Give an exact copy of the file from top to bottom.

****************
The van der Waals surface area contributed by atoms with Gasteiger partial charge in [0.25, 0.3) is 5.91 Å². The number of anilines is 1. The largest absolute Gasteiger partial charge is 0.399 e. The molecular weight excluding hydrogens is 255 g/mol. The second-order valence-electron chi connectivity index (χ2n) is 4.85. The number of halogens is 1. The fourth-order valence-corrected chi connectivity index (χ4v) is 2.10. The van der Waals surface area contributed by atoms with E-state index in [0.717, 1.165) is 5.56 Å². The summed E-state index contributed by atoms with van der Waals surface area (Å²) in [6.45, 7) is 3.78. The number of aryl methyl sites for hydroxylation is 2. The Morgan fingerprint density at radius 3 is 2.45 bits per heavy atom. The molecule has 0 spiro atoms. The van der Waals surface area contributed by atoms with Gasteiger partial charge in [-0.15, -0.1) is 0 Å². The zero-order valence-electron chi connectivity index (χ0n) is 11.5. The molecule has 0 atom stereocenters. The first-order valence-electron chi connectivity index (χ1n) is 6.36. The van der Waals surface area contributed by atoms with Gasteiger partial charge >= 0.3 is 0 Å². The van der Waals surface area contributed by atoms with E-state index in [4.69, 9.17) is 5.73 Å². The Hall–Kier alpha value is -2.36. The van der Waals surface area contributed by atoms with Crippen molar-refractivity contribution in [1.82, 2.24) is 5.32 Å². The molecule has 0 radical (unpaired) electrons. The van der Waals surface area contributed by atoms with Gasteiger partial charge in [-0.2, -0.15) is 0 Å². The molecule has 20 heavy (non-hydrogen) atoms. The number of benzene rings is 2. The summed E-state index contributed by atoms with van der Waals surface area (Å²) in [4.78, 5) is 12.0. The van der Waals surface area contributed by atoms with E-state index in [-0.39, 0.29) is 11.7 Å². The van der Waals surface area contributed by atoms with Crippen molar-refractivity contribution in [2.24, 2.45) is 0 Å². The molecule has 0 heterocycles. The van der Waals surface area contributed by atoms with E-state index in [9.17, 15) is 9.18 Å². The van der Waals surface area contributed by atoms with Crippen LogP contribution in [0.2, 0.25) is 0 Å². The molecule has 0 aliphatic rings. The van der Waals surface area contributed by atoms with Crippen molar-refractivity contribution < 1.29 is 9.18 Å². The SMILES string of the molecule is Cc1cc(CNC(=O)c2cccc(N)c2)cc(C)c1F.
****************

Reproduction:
The van der Waals surface area contributed by atoms with Gasteiger partial charge in [0.25, 0.3) is 5.91 Å². The number of anilines is 1. The largest absolute Gasteiger partial charge is 0.399 e. The molecular weight excluding hydrogens is 255 g/mol. The second-order valence-electron chi connectivity index (χ2n) is 4.85. The number of halogens is 1. The fourth-order valence-corrected chi connectivity index (χ4v) is 2.10. The van der Waals surface area contributed by atoms with E-state index in [0.717, 1.165) is 5.56 Å². The summed E-state index contributed by atoms with van der Waals surface area (Å²) in [6.45, 7) is 3.78. The number of aryl methyl sites for hydroxylation is 2. The Morgan fingerprint density at radius 3 is 2.45 bits per heavy atom. The molecule has 0 spiro atoms. The van der Waals surface area contributed by atoms with Gasteiger partial charge in [-0.15, -0.1) is 0 Å². The zero-order valence-electron chi connectivity index (χ0n) is 11.5. The molecule has 0 atom stereocenters. The first-order valence-electron chi connectivity index (χ1n) is 6.36. The van der Waals surface area contributed by atoms with Gasteiger partial charge >= 0.3 is 0 Å². The van der Waals surface area contributed by atoms with E-state index in [4.69, 9.17) is 5.73 Å². The Hall–Kier alpha value is -2.36. The van der Waals surface area contributed by atoms with Crippen molar-refractivity contribution in [1.82, 2.24) is 5.32 Å². The molecule has 0 radical (unpaired) electrons. The van der Waals surface area contributed by atoms with Gasteiger partial charge in [-0.2, -0.15) is 0 Å². The molecule has 20 heavy (non-hydrogen) atoms. The number of benzene rings is 2. The summed E-state index contributed by atoms with van der Waals surface area (Å²) in [4.78, 5) is 12.0. The van der Waals surface area contributed by atoms with E-state index in [-0.39, 0.29) is 11.7 Å². The van der Waals surface area contributed by atoms with Crippen molar-refractivity contribution in [2.24, 2.45) is 0 Å². The molecule has 0 heterocycles. The van der Waals surface area contributed by atoms with E-state index in [9.17, 15) is 9.18 Å². The van der Waals surface area contributed by atoms with Crippen LogP contribution in [0.2, 0.25) is 0 Å². The molecule has 0 aliphatic rings. The van der Waals surface area contributed by atoms with Crippen molar-refractivity contribution < 1.29 is 9.18 Å². The SMILES string of the molecule is Cc1cc(CNC(=O)c2cccc(N)c2)cc(C)c1F.